Are the price tags attached to the likes of Uber completely crazy, asks technology analyst and The Memo's associate finance editor Chris Woodcock.
In ancient mythology the unicorn is a wild and rare creature. Yet in modern times they seem all too common.
At the GP Bullhound Investor Allstars event last week both Farfetch and Blablacar were mentioned as the latest to attain the status, in what is being termed the ‘Year of the Unicorn’.
For the uninitiated, a unicorn in tech is a company that has achieved a $1 billion valuation. Marc Suster of Upfront Ventures has suggested in a rather colourful way that they are so common these days they are turning into something of a pest.
A whole unicorn self-help/get-rich-quick industry has sprung up around the idea. It makes it seem easy to get a $1 billion valuation, yet by focusing on achieving what is essentially no more than a label it subverts the very thing that builds successful businesses: sacrifice and dedication.
This kind of behaviour is hardly surprising, however. The unicorn has become a thing because of its vivid imagery, and when it was coined a $1 billion valuation was commensurate with success. It was itself a shorthand, a communication short cut. Aspiring to build one is natural.
The entire technology industry is arguably one big efficiency drive, and it is innate to the human spirit to experiment with tools and techniques to ease our daily burden. It is in our nature to find and exploit short cuts.
Taken to the extreme, however, and the unicorn-building mechanism is scarily easy.
Venture capital (VC) investment firms get more investment on the back of their record at producing unicorns, so it benefits all members of a consortium to refinance at a unicorn valuation. More capital flows to VCs and higher pay for the partners. Job done.
However, gaming the system in this way is not the best route to a sustainable business, either for the start-ups or the VCs. To paraphrase Warren Buffett, at some point the swimwear contest will begin.
For someone spending their life in the public stock market, the idea of the unicorn valuation is a puzzling one. Valuation to us means a ratio of two things: price-to-earnings, enterprise value-to-EBITDA [earnings before interest, taxes, depreciation and amortisation].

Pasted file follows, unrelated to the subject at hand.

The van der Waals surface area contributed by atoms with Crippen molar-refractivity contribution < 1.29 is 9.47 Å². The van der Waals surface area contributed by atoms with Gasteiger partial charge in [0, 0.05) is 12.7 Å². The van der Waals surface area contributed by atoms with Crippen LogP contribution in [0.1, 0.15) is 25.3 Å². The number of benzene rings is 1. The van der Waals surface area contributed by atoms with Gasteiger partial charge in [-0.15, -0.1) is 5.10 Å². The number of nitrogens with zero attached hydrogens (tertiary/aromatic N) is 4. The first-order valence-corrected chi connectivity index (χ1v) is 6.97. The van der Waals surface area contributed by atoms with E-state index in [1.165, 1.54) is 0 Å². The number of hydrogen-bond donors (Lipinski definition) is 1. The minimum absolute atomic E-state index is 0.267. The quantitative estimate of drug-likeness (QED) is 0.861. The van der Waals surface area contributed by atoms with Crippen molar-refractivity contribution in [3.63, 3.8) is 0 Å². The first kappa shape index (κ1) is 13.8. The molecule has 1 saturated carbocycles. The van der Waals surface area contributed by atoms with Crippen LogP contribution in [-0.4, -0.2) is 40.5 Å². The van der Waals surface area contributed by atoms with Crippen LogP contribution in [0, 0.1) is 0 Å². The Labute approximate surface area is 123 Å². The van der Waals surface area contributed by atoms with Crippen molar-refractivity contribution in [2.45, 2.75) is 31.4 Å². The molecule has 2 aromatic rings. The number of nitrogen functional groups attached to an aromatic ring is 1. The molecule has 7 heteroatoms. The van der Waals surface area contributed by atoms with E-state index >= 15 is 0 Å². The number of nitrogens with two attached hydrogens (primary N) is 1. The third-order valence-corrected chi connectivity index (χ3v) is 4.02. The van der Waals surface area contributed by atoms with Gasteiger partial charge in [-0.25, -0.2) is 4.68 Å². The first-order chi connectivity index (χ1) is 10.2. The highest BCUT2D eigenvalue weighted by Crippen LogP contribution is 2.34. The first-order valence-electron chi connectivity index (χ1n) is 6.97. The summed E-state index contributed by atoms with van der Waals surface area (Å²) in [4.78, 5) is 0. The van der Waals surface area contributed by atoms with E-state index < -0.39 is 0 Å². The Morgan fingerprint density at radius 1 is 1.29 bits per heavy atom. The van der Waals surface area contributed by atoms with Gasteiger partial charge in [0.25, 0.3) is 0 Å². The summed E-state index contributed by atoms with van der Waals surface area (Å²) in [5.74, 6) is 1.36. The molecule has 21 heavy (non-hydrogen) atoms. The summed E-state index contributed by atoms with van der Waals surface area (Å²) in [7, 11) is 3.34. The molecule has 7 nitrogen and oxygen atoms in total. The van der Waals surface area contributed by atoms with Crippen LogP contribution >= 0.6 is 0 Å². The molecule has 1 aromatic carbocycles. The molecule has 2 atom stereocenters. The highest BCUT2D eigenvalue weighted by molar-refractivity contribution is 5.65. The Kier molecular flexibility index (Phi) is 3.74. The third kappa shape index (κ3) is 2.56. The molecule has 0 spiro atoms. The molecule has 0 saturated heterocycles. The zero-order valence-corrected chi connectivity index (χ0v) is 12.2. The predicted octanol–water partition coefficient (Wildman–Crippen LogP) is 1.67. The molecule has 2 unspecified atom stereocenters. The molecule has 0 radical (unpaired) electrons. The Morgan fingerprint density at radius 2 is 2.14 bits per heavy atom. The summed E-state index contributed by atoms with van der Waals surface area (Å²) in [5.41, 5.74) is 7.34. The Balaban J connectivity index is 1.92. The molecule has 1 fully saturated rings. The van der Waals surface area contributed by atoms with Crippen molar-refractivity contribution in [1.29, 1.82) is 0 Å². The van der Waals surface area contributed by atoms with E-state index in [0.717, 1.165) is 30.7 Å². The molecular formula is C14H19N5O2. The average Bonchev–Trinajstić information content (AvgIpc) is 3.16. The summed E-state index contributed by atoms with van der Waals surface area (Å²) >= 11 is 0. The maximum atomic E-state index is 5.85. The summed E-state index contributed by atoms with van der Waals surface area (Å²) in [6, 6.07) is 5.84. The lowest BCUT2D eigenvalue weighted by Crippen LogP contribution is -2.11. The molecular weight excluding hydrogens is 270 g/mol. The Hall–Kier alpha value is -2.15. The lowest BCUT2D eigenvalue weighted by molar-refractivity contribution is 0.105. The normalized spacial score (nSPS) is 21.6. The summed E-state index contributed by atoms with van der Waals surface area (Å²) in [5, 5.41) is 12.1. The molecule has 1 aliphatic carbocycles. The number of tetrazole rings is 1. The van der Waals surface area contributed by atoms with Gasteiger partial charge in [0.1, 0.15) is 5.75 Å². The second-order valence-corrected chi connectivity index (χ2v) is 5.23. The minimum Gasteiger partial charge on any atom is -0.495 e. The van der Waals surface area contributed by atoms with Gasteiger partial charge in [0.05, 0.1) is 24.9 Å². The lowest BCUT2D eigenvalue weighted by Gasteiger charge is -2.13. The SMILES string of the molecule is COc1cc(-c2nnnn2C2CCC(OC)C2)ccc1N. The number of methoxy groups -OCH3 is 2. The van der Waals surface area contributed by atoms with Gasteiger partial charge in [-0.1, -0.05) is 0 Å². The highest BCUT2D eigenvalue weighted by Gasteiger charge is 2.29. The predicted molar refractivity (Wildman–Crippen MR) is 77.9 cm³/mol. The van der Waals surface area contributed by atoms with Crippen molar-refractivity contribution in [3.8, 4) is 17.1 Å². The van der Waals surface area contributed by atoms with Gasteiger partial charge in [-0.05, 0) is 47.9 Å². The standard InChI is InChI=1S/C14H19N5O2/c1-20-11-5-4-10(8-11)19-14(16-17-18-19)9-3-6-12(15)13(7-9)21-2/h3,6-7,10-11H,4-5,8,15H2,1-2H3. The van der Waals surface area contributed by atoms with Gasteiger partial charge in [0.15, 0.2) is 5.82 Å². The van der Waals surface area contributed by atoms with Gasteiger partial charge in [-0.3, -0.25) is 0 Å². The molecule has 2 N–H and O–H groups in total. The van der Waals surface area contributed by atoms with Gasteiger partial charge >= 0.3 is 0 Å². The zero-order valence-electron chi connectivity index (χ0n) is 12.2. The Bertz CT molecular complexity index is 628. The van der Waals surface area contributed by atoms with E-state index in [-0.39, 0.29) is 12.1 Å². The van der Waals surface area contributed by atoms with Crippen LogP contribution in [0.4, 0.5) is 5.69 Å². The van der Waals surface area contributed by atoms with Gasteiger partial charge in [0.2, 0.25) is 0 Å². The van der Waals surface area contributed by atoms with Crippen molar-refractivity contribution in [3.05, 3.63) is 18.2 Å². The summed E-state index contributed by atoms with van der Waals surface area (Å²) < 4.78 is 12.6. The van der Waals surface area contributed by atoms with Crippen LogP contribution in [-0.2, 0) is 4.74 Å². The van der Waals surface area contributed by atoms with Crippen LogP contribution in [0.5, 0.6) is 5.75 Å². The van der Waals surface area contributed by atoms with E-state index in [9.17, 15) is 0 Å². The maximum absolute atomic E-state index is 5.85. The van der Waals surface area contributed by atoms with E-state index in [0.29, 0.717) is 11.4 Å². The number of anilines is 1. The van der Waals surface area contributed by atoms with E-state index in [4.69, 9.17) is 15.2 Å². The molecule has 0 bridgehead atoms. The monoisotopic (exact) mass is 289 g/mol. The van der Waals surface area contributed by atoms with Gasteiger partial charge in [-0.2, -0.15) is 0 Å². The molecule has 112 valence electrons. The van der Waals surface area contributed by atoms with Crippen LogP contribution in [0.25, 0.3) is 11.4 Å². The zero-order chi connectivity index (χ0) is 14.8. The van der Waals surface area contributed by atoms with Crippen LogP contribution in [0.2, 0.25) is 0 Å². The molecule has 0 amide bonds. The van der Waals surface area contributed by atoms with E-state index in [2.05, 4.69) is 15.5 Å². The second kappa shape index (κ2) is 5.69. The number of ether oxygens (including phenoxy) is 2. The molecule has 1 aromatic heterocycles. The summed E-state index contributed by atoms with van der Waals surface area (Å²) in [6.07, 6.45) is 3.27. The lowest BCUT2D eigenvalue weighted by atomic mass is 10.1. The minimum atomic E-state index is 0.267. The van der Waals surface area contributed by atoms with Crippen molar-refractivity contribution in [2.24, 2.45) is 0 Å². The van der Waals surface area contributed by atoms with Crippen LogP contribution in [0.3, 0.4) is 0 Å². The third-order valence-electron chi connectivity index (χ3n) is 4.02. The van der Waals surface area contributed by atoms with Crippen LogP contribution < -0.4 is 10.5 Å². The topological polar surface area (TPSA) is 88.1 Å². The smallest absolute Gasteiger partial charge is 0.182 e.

With the unicorn, there is only the price.
What is that as a multiple of something real, like sales, profits, or even users? It makes no sense. Google is $150 billion dollar company, so what? How much profit does it make to justify that?
The stock market gets a raw press at times, and with good reason. At the present moment, however, they are looking like the last bastion of valuation discipline in the investment world. It has become a joke within tech that floating a tech firm is the new down round [where new investors buy in at a lower price than existing investors].
In the case of Hortonworks, a US big data company, this was actually the case last December. It will come as no surprise that it is very quiet for technology IPOs at the moment.
A 10x price-to-sales ratio is a rough line in the sand for tech IPO investors, which means if you have a unicorn to offload, it had better have at least $100 million of sales at some point soon.
$100 million of sales sounds like a real business. It almost certainly involved extremely hard work, a long time and a good slice of luck to get there. Make that a target and the chances of keeping a $1 billion valuation will be much higher.
Without it, the way of the dodo is more likely.
Chris Woodcock is Associate Editor of The Memo’s Finance section and also an independent technology analyst and founder of Cedilla Research. Chris was a professional footballer with Newcastle United in a former life. Follow him on Twitter @chrisjwoodcock.